|Aaron Kunin||Characters Lounge |
This essay defines character as a device that collects every example of a kind of person. This formalist definition derives from seventeenth-century books of characteristic writings. The essay tests this definition against the antiformalist one derived from the realist novel, in which the job of a character is to individuate. The comic rather than tragic historiography of the formalist account makes it slightly preferable to the antiformalist one. The essay's archive is intended to be comprehensive and includes representative examples from poems, novels, plays, comic books, and works of criticism.
|Donald Gilbert-Santamaría||Maravall's Post-Hegelian Roots |
Culture of the Baroque offers José Antonio Maravall's most comprehensive vision of the baroque in Spain as a historical phenomenon that encompasses virtually all aspects of seventeenth-century social and cultural life. Maravall's study reappraises the conventional view of the baroque as the privileged locus of Spanish literary and historical production by appealing to the secularized post-Hegelianism of Jacob Burckhardt and Heinrich Wölfflin. In particular, Maravall's analysis draws on two related elements in the post-Hegelian approach to early modern historiography that contemporary work tends to ignore or even contradict: a nominalist view of the baroque that rejects the transcendent claims of Hegelian historiography and an explicit embrace of subjectivism as the necessary condition of historical scholarship. Maravall's adherence to these foundational principles of post-Hegelian historiography illuminates the original stakes of early modern periodization and their radical deformation over time. In the process, his work not only facilitates a reassessment of many of the conventional claims made for the Spanish baroque but, more important, establishes a theoretical perspective from which to evaluate contemporary scholarship on the baroque as a historical and aesthetic concept.
|Thomas DiPiero||Voltaire's Parrot; or, How to Do Things with Birds |
Beginning in the mid-seventeenth century, thinkers in various disciplines evoked birds and other animals that appeared able to talk to make points about language use and human reason and identity. Talking birds initially allowed philosophers to draw parallels between language and the Cartesian model of human beings as both body and spirit, since language consisted of material sounds as vehicles for abstract ideas. By the eighteenth century the talking bird in literature had become a metaphor for a natural language that could express the truth in any and all circumstances. In later works of both literature and natural history, talking birds—and also monkeys—symbolized the point where thinking and material substances met. However, instead of offering a synthesis of those two substances, as the human does in Cartesian philosophy, talking animals highlighted a point of contention where thought and human identity were continuously and dynamically produced.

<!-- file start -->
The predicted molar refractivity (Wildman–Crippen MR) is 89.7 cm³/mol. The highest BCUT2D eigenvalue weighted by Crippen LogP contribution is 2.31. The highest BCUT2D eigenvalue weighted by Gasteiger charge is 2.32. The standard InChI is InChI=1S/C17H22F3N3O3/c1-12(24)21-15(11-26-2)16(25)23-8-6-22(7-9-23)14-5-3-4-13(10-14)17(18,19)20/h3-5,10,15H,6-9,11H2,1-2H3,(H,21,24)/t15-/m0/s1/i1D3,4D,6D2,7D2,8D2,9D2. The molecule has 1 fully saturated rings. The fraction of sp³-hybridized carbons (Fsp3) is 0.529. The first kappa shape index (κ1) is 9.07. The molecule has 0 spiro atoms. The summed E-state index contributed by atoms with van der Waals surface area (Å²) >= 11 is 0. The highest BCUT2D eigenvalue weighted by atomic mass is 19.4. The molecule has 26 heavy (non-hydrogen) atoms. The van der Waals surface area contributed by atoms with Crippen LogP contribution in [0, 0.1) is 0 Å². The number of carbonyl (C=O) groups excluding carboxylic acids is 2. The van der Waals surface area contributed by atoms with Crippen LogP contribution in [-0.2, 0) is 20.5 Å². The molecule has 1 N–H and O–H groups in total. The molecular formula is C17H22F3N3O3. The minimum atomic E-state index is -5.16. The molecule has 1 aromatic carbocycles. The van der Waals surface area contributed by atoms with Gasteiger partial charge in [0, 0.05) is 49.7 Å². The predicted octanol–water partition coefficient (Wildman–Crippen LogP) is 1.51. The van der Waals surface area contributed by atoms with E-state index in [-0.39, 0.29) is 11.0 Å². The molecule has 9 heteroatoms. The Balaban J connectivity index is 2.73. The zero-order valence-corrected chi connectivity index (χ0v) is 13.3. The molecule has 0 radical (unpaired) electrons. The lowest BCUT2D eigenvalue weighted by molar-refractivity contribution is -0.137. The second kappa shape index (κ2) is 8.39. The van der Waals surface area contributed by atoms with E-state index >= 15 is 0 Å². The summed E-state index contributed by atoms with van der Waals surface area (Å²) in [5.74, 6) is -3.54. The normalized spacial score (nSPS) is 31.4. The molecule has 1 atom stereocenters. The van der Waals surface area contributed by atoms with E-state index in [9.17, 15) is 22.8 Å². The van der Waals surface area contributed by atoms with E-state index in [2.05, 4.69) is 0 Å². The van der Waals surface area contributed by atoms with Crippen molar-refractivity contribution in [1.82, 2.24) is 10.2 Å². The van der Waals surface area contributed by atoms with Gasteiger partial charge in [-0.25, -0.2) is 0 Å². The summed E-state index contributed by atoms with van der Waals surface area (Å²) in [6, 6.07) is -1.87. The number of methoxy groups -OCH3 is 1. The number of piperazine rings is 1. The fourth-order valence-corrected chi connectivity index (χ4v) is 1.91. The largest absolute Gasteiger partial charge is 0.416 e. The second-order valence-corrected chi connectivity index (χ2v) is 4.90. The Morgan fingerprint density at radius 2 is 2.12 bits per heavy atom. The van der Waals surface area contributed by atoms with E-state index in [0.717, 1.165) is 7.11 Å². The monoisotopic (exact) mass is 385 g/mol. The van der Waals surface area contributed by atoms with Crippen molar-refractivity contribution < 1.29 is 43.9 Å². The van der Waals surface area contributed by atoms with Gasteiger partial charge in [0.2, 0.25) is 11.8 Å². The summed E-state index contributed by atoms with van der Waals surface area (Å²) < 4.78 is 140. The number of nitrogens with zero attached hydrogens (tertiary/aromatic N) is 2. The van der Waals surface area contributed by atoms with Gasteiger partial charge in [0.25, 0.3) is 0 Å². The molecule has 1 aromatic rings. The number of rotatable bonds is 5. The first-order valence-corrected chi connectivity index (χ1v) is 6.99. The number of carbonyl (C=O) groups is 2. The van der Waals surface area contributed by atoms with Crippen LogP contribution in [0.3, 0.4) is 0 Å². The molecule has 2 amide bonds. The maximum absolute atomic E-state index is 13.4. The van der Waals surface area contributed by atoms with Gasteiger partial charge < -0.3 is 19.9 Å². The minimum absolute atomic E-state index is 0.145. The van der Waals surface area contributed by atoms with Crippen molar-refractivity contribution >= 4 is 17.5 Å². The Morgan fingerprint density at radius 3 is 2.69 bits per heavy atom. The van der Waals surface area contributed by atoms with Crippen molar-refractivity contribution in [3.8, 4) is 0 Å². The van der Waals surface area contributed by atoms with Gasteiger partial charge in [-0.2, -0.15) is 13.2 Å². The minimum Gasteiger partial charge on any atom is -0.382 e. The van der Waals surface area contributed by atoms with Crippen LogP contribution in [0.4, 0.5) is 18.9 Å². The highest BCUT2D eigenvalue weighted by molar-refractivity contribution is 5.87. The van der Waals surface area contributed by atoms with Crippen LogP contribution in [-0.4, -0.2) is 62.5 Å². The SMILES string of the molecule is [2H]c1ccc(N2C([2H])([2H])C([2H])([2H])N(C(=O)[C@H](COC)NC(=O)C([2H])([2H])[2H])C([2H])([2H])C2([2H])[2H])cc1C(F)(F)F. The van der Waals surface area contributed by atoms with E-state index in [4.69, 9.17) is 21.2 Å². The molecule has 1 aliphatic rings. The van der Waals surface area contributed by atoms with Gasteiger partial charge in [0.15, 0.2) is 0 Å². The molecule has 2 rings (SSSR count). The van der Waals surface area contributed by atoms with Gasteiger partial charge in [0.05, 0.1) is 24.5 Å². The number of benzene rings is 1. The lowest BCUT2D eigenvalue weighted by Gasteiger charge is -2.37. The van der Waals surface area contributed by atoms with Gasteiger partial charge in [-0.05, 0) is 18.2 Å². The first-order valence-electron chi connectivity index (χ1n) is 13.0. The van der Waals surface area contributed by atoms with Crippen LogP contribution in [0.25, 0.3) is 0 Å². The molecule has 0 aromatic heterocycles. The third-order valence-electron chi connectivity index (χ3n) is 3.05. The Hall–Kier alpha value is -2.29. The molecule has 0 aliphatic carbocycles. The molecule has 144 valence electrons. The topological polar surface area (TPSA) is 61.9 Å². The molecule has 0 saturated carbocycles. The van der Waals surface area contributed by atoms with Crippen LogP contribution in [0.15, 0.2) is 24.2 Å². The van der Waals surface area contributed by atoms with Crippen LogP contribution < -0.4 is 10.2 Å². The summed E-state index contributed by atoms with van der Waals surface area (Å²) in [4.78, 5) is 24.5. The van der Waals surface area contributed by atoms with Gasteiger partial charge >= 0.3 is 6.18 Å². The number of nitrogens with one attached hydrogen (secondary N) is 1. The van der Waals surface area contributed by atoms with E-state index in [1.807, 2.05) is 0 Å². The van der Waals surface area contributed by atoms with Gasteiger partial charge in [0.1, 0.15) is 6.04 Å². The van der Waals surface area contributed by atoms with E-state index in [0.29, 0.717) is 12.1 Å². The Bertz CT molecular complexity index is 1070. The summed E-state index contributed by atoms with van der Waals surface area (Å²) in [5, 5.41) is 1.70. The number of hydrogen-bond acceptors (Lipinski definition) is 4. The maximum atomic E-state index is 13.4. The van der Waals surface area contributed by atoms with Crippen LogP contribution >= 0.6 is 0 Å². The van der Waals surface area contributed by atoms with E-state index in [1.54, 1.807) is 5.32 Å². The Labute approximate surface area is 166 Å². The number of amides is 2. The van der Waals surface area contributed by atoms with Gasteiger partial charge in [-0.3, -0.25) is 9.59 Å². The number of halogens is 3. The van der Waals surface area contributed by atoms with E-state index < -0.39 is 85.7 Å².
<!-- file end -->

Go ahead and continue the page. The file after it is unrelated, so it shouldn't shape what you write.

|Thomas J. Otten||Hawthorne's Twisted Letters |
Ekphrasis undergoes a decisive shift in Nathaniel Hawthorne and his contemporaries. Whereas Gotthold Ephraim Lessing and other seventeenth- and eighteenth-century writers (John Dryden, Alexander Pope) distinguished between verbal and visual arts through metaphors of realms and boundaries, Hawthorne twists the genres together again, as do John Keats and Robert Browning. Snakes in The Marble Faun, vines in The Blithedale Romance, and the A in The Scarlet Letter are tangled figures that at once image both the relationship between the genres and the newly powerful nature of relationships between persons. Similarly, the fullness and the insecurity of friendship are conveyed by verbal pictures that borrow a sense of plenitude from the visual arts even as they fail to achieve the direct presence of those media. An analysis of words and images in The Token, the gift book in which so many of Hawthorne's early tales first appeared, suggests that to read ekphrasis attentively in Hawthorne is to read the idiom of the interpersonal realm. Ekphrasis thus emerges not as a timeless figure to be cherished only by formalists but as a powerful tool for the historian, a moment that compresses into a single figure a culture's fictions of affiliation and estrangement.
|Robert Appelbaum||Benedict S. Robinson, Islam and Early Modern English Literature: The Politics of Romance from Spenser to Milton|
|Kathleen Blake||Mary Poovey, Genres of the Credit Economy: Mediating Value in Eighteenth- and Nineteenth-Century Britain|
|Richard Block||Peter M. McIsaac, Museums of the Mind: German Modernity and the Dynamics of Collecting|
|Richard Watts||K. Martial Frindéthié, The Black Renaissance in Francophone African and Caribbean Literatures|
Modern Language Quarterly | Department of English, Box 354330 |
University of Washington | Seattle, WA 98195-4430